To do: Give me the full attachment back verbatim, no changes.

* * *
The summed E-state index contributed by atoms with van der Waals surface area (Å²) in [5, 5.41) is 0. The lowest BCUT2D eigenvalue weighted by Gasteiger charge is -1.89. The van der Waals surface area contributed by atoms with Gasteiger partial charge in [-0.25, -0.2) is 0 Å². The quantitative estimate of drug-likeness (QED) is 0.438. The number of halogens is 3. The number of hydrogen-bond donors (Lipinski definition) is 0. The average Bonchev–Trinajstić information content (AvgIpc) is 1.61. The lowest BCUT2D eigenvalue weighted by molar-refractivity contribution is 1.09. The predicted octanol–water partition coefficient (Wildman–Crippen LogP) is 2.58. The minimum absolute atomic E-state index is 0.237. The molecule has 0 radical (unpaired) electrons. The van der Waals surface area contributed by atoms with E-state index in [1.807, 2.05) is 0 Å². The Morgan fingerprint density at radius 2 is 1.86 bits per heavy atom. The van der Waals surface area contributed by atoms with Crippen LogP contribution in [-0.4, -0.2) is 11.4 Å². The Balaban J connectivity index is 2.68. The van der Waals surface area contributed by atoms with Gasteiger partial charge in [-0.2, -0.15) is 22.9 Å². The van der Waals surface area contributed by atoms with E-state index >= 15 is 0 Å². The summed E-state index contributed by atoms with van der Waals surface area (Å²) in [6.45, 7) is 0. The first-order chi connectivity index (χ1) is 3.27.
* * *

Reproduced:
The summed E-state index contributed by atoms with van der Waals surface area (Å²) in [5, 5.41) is 0. The lowest BCUT2D eigenvalue weighted by Gasteiger charge is -1.89. The van der Waals surface area contributed by atoms with Gasteiger partial charge in [-0.25, -0.2) is 0 Å². The quantitative estimate of drug-likeness (QED) is 0.438. The number of halogens is 3. The number of hydrogen-bond donors (Lipinski definition) is 0. The average Bonchev–Trinajstić information content (AvgIpc) is 1.61. The lowest BCUT2D eigenvalue weighted by molar-refractivity contribution is 1.09. The predicted octanol–water partition coefficient (Wildman–Crippen LogP) is 2.58. The minimum absolute atomic E-state index is 0.237. The molecule has 0 radical (unpaired) electrons. The van der Waals surface area contributed by atoms with E-state index in [1.807, 2.05) is 0 Å². The Morgan fingerprint density at radius 2 is 1.86 bits per heavy atom. The van der Waals surface area contributed by atoms with Crippen LogP contribution in [-0.4, -0.2) is 11.4 Å². The Balaban J connectivity index is 2.68. The van der Waals surface area contributed by atoms with Gasteiger partial charge in [-0.2, -0.15) is 22.9 Å². The van der Waals surface area contributed by atoms with E-state index >= 15 is 0 Å². The summed E-state index contributed by atoms with van der Waals surface area (Å²) in [6.45, 7) is 0. The first-order chi connectivity index (χ1) is 3.27.